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Adjustment Disorders

Adjustment disorder is a group of symptoms, such as stress, feeling sad or hopeless, and physical symptoms that can occur after you go through a stressful life event. The symptoms occur because you are having a hard time coping and your reaction to the situation is causing distress for you and/or impairment in your day to day functioning.  

Many different events may trigger symptoms of an adjustment disorder. Whatever the trigger is, the event may become too much for you. Some examples are; loss of a job, death of a loved one, divorce or problems with a relationship, general life changes and illness or other health issues in yourself or a loved one

There is no way to predict which people who are affected by the same stress are likely to develop adjustment disorder. Your social skills before the event and how you have learned to deal with stress in the past may play roles. Therapy will entail equipping you with healthier coping mechanisms, reconnecting to a support system and people around you and finding your strengths that can help you not just cope with the present but challenges and changes in the future too.

Behavioural Problems

All young children can be naughty, defiant and impulsive from time to time, which is perfectly normal. However, some children have extremely difficult and challenging behaviours that are outside the norm for their age.

The most common disruptive behaviour disorders include oppositional defiant disorder (ODD), conduct disorder (CD) and attention deficit hyperactivity disorder (ADHD). These three behavioural disorders share some common symptoms, so diagnosis can be difficult and time consuming. Depression especially in boys can also be mistaken for a behavoiural condition for sometimes anger, defiance and destructive behaviour can be acting out symptoms that are a cry for help.  A child or adolescent may have two disorders at the same time. Other exacerbating factors can include emotional problems, mood disorders, family difficulties and substance abuse.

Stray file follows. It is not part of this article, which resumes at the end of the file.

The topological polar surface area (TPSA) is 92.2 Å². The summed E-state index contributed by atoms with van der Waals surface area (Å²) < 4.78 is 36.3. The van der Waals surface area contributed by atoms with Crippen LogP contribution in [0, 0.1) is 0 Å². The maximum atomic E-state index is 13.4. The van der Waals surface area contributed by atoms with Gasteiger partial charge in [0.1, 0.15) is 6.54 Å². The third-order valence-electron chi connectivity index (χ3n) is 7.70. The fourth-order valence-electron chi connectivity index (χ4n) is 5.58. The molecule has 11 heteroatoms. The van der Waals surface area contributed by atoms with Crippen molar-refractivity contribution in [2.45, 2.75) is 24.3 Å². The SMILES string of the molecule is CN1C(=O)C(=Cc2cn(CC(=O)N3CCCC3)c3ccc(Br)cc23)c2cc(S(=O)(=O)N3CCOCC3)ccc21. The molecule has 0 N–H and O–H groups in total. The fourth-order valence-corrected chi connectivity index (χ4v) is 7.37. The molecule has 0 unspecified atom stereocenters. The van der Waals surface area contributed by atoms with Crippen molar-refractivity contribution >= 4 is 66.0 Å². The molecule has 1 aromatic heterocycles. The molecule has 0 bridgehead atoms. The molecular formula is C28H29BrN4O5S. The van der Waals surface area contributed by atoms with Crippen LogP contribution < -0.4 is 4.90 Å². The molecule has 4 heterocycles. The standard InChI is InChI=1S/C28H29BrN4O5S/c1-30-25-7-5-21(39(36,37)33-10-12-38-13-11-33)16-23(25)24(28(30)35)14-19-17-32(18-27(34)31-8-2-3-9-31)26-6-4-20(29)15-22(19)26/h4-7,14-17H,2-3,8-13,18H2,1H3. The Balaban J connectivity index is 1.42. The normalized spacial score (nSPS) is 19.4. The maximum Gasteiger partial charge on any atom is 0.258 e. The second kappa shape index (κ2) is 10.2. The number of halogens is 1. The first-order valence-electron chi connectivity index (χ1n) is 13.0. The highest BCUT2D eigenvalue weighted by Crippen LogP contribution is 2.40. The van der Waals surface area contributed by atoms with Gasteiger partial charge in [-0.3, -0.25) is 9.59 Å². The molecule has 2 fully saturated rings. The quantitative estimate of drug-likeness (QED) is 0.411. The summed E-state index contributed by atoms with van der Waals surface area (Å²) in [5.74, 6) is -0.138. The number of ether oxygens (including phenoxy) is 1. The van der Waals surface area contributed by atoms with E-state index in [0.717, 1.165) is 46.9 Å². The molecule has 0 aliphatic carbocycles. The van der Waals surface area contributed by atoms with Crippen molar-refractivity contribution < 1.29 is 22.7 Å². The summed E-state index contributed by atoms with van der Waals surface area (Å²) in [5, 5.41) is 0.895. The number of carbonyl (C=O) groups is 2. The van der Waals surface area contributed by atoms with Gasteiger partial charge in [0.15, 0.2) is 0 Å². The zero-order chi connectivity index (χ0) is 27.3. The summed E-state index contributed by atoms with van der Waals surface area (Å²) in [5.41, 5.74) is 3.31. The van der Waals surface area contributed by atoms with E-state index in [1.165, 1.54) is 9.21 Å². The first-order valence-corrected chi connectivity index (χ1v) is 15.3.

Correct diagnosis and investigation of the factors causing the behaviour is the first step in dealing with these issues. Psychometric assesments, collateral information  and clinical judegment is then used to find the best way forward to help the family and child to be the best versions of themselves.

Grief and bereavement

The grieving process is very personal. The process will vary from person to person in terms of the order in which one experiences the stages of grief, as well as the time it takes to go through the stages of grief. People who are grieving don't necessarily progress in order. Some people may start with anger. Others may start with denial. The stages of grieving aren't necessarily a one-time experience. Often people who are grieving will cycle through the different stages more than once. However, each step helps with the healing process. Grief is usually divided into 5 stages:

  • Denial. Denial is a stage where one can try to believe that the death hasn't occurred. One may feel numb, or in a state of shock. Denial is a protective emotion when a life event is too overwhelming to deal with all at once.
  • Anger. Anger is a stage in which you're very upset and angry that this tragedy has happened to you.
  • Bargaining. Guilt is a primary emotion during this stage. Searching for something that you personally did, which could have contributed to the death or loss, is all part of bargaining.
  • Depression or sadness. This is a stage in which one may feel a profound sense of sadness. This is normal. It may be accompanied by physical changes, such as trouble sleeping or excessive sleeping, changes in appetite, or difficulty with concentrating on simple daily activities. This is usually the stage in which people reach out for help to the therapist or are brought in by family members.
  • Acceptance. Acceptance is the stage in which you've made an adjustment to the loss. This doesn't mean that you'll never feel other emotions, but usually families find that they're better able to manage their lives overall on reaching this stage. Some resolution has taken place with the death/loss. This may include your religious and cultural beliefs and practices.